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Developer Digital Extremes is celebrating another milestone for Warframe. The online cooperative shooter hit its sixth anniversary last week, and it is quickly approaching 50 million registered players. This comes after a 2018 where Warframe broke its record for peak simultaneous online players and was consistently among the 20 most-viewed games on Twitch.

While other games have come and gone or shed players, Warframe has continued to attract players. Digital Extremes is pulling this off largely through exciting new content updates. These big drops don’t just add more missions, they often introduce fundamentally new ways to play Warframe.

Over the years, Digital Extremes has added open-world-style gameplay with Plains of Eidolon. It most recently launched a seasonal-style cross-platform event called Nightwave. Soon, it even plans to go back and remaster some previous updates to upgrade the visuals and add new kinds of missions.

But how long can Digital Extremes keep doing this? And how long can Warframe continue to grow?

“We honestly don’t know,” Digital Extremes chief operating officer Sheldon Carter told GamesBeat. “We’re much more known than we used to be, but we don’t feel like we’ve necessarily hit that point where everyone knows Warframe just yet. Even when, peak-wise, after TennoCon, for a streak of three or four weeks we had more than a million people playing every day.”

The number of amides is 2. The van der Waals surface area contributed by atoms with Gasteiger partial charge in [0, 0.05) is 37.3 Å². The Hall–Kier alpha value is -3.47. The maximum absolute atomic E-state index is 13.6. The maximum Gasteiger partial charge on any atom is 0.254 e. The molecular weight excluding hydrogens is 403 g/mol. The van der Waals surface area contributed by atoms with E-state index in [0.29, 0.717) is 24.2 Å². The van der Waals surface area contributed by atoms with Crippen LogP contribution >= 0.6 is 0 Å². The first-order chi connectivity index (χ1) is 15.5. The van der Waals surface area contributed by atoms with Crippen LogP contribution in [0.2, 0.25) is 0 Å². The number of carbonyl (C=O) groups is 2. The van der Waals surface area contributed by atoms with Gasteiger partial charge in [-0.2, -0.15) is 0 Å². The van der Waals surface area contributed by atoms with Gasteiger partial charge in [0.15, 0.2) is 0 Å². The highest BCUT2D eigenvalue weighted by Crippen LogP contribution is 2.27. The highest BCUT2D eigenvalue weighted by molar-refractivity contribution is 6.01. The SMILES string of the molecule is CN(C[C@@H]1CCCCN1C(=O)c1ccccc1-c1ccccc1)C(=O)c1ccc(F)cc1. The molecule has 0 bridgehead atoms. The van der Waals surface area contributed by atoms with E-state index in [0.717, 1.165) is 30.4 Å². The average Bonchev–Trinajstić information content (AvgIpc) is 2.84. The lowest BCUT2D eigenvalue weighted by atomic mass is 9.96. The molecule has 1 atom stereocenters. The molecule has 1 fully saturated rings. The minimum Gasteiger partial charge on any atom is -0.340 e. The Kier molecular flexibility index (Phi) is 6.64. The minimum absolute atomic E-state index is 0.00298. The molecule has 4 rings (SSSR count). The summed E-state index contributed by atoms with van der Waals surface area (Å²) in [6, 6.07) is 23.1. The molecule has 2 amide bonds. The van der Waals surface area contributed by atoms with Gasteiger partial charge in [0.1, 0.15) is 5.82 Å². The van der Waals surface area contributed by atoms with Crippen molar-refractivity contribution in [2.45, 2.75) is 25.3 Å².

But Warframe just came to Nintendo Switch in December. The studio expects the game to continue bringing in a lot of new people as that system sells more.

Counter-intuitively, Digital Extremes even thinks that it should keep growing even as the loot-based shooter market gets more crowded.

Above: Warframe’s Liset landing craft.

Image Credit: Digital Extremes

Learning to shoot-and-loot (shloot?)

Warframe’s sixth anniversary, while impressive, is probably not the biggest story in this cooperative loot-based shooter space. Instead, the narrative continues to focus on the blood-bath competition between games like The Division 2, Destiny 2, and Anthem.

And Digital Extremes definitely sees itself in that fight.

“From our perspective, there’s a lot of games that keep coming out in the space,” said Carter. “We wonder how that’s going to affect us. But like I said, for a lot of our players, Warframe is their hobby. This is a game that they’re always going to keep coming back to.”

Maybe it’s because Carter sees it as a hobby, he also sees the positive side of other games competing in this space.

“There’s a part of you thinking, ‘Oh, god, what’s going to happen,'” said Carter. “But really — there are lots of people who [have] always played games by certain [developers]. And when that company makes a game like ours — maybe when they touch that game for a bit, and say, ‘Oh, what else is like this?’ And they see that Warframe is there. It’s kind of like a rising tide raises all ships.”

Or maybe, as I suggested to Carter, it’s like someone getting introduced to a hobby for the first time. If Warframe is a sailboat, Digital Extremes will have an easier time attracting people who already know how to sail. And so what if they first learn on the USS Destiny 2? Those players will likely have an easier time transitioning into Warframe now that they understand what kind of game it is.

“Exactly. That’s a better metaphor, totally,” Carter said while laughing. “I think there’s lots of room. There aren’t necessarily that many people playing this type of game just yet. It’s growing. Any way that you get exposed to playing this type of game, and you love it, we want you to try us as well.”

You can check out my full interview with Carter about the anniversary of Warframe and its future on the next page.